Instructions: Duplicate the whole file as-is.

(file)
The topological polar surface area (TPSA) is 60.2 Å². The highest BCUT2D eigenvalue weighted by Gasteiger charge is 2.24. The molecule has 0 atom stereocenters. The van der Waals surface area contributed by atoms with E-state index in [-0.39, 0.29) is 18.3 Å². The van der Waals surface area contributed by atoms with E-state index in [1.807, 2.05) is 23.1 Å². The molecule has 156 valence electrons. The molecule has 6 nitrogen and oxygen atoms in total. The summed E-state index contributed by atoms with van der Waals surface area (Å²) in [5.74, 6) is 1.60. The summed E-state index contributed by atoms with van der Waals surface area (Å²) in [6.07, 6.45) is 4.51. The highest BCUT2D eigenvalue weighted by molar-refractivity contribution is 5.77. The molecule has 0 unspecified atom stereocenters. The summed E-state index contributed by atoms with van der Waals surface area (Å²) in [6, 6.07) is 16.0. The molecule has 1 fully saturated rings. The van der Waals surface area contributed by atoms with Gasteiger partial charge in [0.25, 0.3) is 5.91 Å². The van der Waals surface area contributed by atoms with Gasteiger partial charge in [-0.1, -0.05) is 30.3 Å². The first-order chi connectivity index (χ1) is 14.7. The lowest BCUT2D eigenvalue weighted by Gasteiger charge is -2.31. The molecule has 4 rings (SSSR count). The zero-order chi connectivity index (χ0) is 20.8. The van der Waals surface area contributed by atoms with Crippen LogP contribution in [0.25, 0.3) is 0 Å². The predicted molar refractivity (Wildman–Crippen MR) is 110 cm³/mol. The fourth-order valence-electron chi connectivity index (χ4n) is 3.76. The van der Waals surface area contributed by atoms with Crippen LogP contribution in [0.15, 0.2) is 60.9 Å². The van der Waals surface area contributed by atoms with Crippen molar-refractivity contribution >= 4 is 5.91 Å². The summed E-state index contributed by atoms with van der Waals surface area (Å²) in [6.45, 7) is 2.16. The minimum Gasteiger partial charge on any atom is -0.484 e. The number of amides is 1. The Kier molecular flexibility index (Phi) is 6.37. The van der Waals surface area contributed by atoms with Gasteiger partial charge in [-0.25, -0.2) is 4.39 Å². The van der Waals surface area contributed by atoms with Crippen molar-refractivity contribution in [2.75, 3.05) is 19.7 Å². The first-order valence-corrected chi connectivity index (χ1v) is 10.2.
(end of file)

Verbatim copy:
The topological polar surface area (TPSA) is 60.2 Å². The highest BCUT2D eigenvalue weighted by Gasteiger charge is 2.24. The molecule has 0 atom stereocenters. The van der Waals surface area contributed by atoms with E-state index in [-0.39, 0.29) is 18.3 Å². The van der Waals surface area contributed by atoms with E-state index in [1.807, 2.05) is 23.1 Å². The molecule has 156 valence electrons. The molecule has 6 nitrogen and oxygen atoms in total. The summed E-state index contributed by atoms with van der Waals surface area (Å²) in [5.74, 6) is 1.60. The summed E-state index contributed by atoms with van der Waals surface area (Å²) in [6.07, 6.45) is 4.51. The highest BCUT2D eigenvalue weighted by molar-refractivity contribution is 5.77. The molecule has 0 unspecified atom stereocenters. The summed E-state index contributed by atoms with van der Waals surface area (Å²) in [6, 6.07) is 16.0. The molecule has 1 fully saturated rings. The van der Waals surface area contributed by atoms with Gasteiger partial charge in [0.25, 0.3) is 5.91 Å². The van der Waals surface area contributed by atoms with Gasteiger partial charge in [-0.1, -0.05) is 30.3 Å². The first-order chi connectivity index (χ1) is 14.7. The lowest BCUT2D eigenvalue weighted by Gasteiger charge is -2.31. The molecule has 4 rings (SSSR count). The zero-order chi connectivity index (χ0) is 20.8. The van der Waals surface area contributed by atoms with Crippen LogP contribution in [0.25, 0.3) is 0 Å². The predicted molar refractivity (Wildman–Crippen MR) is 110 cm³/mol. The fourth-order valence-electron chi connectivity index (χ4n) is 3.76. The van der Waals surface area contributed by atoms with Crippen LogP contribution in [0.15, 0.2) is 60.9 Å². The van der Waals surface area contributed by atoms with Crippen molar-refractivity contribution >= 4 is 5.91 Å². The summed E-state index contributed by atoms with van der Waals surface area (Å²) in [6.45, 7) is 2.16. The minimum Gasteiger partial charge on any atom is -0.484 e. The number of amides is 1. The Kier molecular flexibility index (Phi) is 6.37. The van der Waals surface area contributed by atoms with Gasteiger partial charge in [-0.25, -0.2) is 4.39 Å². The van der Waals surface area contributed by atoms with Crippen molar-refractivity contribution in [2.75, 3.05) is 19.7 Å². The first-order valence-corrected chi connectivity index (χ1v) is 10.2.